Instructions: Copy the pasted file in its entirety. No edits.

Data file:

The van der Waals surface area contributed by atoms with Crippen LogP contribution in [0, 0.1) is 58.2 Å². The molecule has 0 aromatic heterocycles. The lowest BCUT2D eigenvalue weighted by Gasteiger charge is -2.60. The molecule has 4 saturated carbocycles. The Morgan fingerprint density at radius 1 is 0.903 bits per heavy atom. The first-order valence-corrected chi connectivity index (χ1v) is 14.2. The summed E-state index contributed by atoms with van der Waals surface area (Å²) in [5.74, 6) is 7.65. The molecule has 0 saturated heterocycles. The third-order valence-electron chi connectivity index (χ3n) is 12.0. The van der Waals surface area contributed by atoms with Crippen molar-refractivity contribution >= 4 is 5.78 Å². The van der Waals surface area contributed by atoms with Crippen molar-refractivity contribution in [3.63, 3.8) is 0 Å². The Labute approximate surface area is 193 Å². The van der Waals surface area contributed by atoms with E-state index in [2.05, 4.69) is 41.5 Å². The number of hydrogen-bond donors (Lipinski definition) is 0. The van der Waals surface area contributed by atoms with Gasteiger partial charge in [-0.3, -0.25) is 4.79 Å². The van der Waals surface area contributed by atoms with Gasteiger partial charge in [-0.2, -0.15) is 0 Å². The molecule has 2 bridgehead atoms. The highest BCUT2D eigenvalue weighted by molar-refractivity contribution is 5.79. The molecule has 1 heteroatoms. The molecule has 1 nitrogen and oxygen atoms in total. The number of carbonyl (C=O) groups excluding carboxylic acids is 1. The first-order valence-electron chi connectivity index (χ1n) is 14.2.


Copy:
The van der Waals surface area contributed by atoms with Crippen LogP contribution in [0, 0.1) is 58.2 Å². The molecule has 0 aromatic heterocycles. The lowest BCUT2D eigenvalue weighted by Gasteiger charge is -2.60. The molecule has 4 saturated carbocycles. The Morgan fingerprint density at radius 1 is 0.903 bits per heavy atom. The first-order valence-corrected chi connectivity index (χ1v) is 14.2. The summed E-state index contributed by atoms with van der Waals surface area (Å²) in [5.74, 6) is 7.65. The molecule has 0 saturated heterocycles. The third-order valence-electron chi connectivity index (χ3n) is 12.0. The van der Waals surface area contributed by atoms with Crippen molar-refractivity contribution >= 4 is 5.78 Å². The van der Waals surface area contributed by atoms with Crippen molar-refractivity contribution in [3.63, 3.8) is 0 Å². The Labute approximate surface area is 193 Å². The van der Waals surface area contributed by atoms with E-state index in [2.05, 4.69) is 41.5 Å². The number of hydrogen-bond donors (Lipinski definition) is 0. The van der Waals surface area contributed by atoms with Gasteiger partial charge in [-0.3, -0.25) is 4.79 Å². The van der Waals surface area contributed by atoms with Gasteiger partial charge in [-0.2, -0.15) is 0 Å². The molecule has 2 bridgehead atoms. The highest BCUT2D eigenvalue weighted by molar-refractivity contribution is 5.79. The molecule has 1 heteroatoms. The molecule has 1 nitrogen and oxygen atoms in total. The number of carbonyl (C=O) groups excluding carboxylic acids is 1. The first-order valence-electron chi connectivity index (χ1n) is 14.2.